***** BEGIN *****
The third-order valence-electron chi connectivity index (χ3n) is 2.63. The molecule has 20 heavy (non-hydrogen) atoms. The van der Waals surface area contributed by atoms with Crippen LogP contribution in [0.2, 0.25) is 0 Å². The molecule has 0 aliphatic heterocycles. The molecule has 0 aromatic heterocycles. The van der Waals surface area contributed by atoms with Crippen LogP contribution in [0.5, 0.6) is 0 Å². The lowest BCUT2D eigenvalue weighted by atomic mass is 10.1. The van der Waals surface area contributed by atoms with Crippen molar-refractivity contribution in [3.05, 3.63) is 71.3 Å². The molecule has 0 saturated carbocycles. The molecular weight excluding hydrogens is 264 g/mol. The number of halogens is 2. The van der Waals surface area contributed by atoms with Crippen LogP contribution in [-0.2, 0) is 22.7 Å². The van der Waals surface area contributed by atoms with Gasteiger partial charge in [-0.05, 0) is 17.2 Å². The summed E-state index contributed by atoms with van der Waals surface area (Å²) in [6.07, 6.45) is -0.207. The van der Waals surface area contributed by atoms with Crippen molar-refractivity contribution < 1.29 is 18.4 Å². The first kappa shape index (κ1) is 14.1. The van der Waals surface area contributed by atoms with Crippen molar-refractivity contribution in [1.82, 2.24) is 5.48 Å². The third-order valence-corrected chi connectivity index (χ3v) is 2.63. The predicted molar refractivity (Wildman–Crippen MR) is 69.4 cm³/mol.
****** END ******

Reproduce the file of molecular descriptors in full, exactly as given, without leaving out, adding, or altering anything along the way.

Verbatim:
The third-order valence-electron chi connectivity index (χ3n) is 2.63. The molecule has 20 heavy (non-hydrogen) atoms. The van der Waals surface area contributed by atoms with Crippen LogP contribution in [0.2, 0.25) is 0 Å². The molecule has 0 aliphatic heterocycles. The molecule has 0 aromatic heterocycles. The van der Waals surface area contributed by atoms with Crippen LogP contribution in [0.5, 0.6) is 0 Å². The lowest BCUT2D eigenvalue weighted by atomic mass is 10.1. The van der Waals surface area contributed by atoms with Crippen molar-refractivity contribution in [3.05, 3.63) is 71.3 Å². The molecule has 0 saturated carbocycles. The molecular weight excluding hydrogens is 264 g/mol. The number of halogens is 2. The van der Waals surface area contributed by atoms with Crippen LogP contribution in [-0.2, 0) is 22.7 Å². The van der Waals surface area contributed by atoms with Gasteiger partial charge in [-0.05, 0) is 17.2 Å². The summed E-state index contributed by atoms with van der Waals surface area (Å²) in [6.07, 6.45) is -0.207. The van der Waals surface area contributed by atoms with Crippen molar-refractivity contribution < 1.29 is 18.4 Å². The first kappa shape index (κ1) is 14.1. The van der Waals surface area contributed by atoms with Crippen molar-refractivity contribution in [1.82, 2.24) is 5.48 Å². The third-order valence-corrected chi connectivity index (χ3v) is 2.63. The predicted molar refractivity (Wildman–Crippen MR) is 69.4 cm³/mol.